How To Test a Carbon Monoxide Alarm Sensor Properly


You have a smoke detector in your home, right? Of course, you do! Everyone knows the importance of strategically placing smoke detectors throughout the home to tell you if a fire breaks out. But do you also have carbon monoxide detectors?

Carbon monoxide is a dangerous gas that sends 20,000 people to the emergency room every year. Unfortunately, about 400 of those people die. Unlike smoke from a fire, you can’t see carbon monoxide. You can’t smell it either. That is what makes this deadly gas so dangerous. And it is in every house – yours included!

What Is Carbon Monoxide?

Carbon monoxide is a byproduct of burning fuel. When your furnace or hot water heater is running, it is creating carbon monoxide. This is normal, and if there is enough oxygen (and ventilation) in the area to turn that carbon monoxide into carbon dioxide everything is fine and your family is safe. But, if for some reason, oxygen levels in your basement, garage, or anywhere else in your house are not high enough for this switch to occur, carbon monoxide can build up – and kill you.

How Can I Check For It in My Home?

Just like smoke detectors, carbon monoxide detectors can be installed anywhere in your home to determine if the levels of CO are safe. In the event that carbon monoxide levels begin to increase, an alarm will sound, letting you know that the air you are breathing could be dangerous.

There are a lot of different types of carbon monoxide detectors. Some are attached to smoke detectors, but stand-alone models are usually best. They can be plugged into an outlet, or run solely off of batteries. Many can even be hard-wired into your home’s electrical system. For best results, always be sure that the ones you choose have a battery backup to keep the unit running during a power failure.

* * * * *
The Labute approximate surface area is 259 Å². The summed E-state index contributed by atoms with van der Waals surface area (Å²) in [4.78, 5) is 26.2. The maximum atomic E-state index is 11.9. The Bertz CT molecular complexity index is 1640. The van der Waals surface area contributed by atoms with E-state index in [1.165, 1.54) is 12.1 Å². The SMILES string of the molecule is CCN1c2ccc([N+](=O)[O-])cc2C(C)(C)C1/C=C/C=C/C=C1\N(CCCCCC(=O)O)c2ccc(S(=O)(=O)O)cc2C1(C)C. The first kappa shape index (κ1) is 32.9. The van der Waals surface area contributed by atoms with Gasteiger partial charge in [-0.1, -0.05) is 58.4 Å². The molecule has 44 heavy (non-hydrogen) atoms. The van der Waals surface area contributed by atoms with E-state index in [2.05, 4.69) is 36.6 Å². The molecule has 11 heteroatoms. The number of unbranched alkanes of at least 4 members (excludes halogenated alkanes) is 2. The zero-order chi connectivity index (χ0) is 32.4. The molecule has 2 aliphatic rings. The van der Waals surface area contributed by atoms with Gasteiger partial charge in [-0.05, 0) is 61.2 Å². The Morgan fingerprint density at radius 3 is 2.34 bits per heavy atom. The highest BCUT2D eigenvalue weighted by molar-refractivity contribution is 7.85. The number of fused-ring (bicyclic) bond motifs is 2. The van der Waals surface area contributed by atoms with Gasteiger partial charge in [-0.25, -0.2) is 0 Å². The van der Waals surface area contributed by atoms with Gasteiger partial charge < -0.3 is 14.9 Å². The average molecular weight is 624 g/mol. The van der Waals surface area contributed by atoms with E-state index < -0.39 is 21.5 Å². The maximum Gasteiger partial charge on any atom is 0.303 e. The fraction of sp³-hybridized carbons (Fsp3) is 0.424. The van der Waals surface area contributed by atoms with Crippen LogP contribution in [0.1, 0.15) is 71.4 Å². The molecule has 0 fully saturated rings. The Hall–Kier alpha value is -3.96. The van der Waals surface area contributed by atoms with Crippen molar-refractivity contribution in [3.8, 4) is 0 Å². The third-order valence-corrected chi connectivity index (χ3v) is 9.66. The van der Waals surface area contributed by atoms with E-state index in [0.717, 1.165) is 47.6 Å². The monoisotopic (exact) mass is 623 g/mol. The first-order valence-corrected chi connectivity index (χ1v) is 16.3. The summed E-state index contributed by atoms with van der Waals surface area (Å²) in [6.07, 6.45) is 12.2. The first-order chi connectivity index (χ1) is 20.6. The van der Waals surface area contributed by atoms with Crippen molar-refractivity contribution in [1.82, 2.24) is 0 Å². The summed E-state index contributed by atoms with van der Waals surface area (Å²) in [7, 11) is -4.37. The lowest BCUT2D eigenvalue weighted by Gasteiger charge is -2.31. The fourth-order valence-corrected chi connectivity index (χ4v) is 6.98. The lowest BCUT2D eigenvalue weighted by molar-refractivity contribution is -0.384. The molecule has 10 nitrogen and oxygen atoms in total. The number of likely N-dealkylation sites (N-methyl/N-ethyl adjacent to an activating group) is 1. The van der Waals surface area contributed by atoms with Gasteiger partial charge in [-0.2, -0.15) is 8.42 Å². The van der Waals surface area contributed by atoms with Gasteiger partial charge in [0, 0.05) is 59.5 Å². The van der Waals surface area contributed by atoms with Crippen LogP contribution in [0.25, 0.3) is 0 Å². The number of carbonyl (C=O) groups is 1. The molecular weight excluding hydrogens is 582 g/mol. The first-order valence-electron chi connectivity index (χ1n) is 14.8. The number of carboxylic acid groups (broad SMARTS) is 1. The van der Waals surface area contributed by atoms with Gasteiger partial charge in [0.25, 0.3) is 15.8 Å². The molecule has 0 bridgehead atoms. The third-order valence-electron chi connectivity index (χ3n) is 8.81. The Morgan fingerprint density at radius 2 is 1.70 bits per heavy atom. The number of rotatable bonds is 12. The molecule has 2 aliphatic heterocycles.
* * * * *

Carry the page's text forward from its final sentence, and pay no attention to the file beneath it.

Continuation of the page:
Is Your Carbon Monoxide Detector Working Correctly?

Installing CO detectors in your home is an important first step – but remember, it is only one step toward keeping your family safe.

carbon-monoxide-detector-working-perfectlyMaintaining the unit and checking it regularly (every few months) is vital to ensuring that it is working properly.

Every month or so, take a few minutes to hit the test button and see if the alarm sounds. This will tell you that the alarm is still working and the electrical supply is still running within the unit. But that’s not enough.

Yes, testing the alarm is good, but consider this: all hitting that button is really telling you is that the device is powered; the alarm itself still sounds, and the test button works. It doesn’t really tell you anything about the sensor inside – and that is the most important part of the detector and how it works. You want to make sure that the sensor inside the unit is still capable of detecting carbon monoxide.

Testing the Interior Sensor – a Vital Safety Consideration

To test the actual sensor you are going to have to trick the detector into thinking that there is carbon monoxide in your home. Instead of taking down all of your CO detectors and lining them up inside of a closed garage and turning on your car to see if the alarm sounds, try this much simpler trick: buy a can of Solo C6 Carbon Monoxide Detector Tester. It costs less than $20 and can be used multiple times to test the sensors in your Co detectors. Simply follow the directions on the back of the can to get the best possible results from your in-home test.

Why is it so important to take this extra step in testing whether or not your CO detectors are working? After all, isn’t that what that green light is for? To tell you everything is fine? Well, yes – and no. The green sensor light on your detector only tells you if the circuitry in your unit is working; not necessarily that the sensor can still detect dangerous levels of carbon monoxide in the air. This simple test, however, will tell you immediately, that the detectors are in good working order and it only takes seconds to complete.

The danger of carbon monoxide poisoning and death is real. Don’t take a chance that your detectors will fail. Test them regularly and replace them as needed. That is the only way to ensure that the air you and your family are breathing is safe.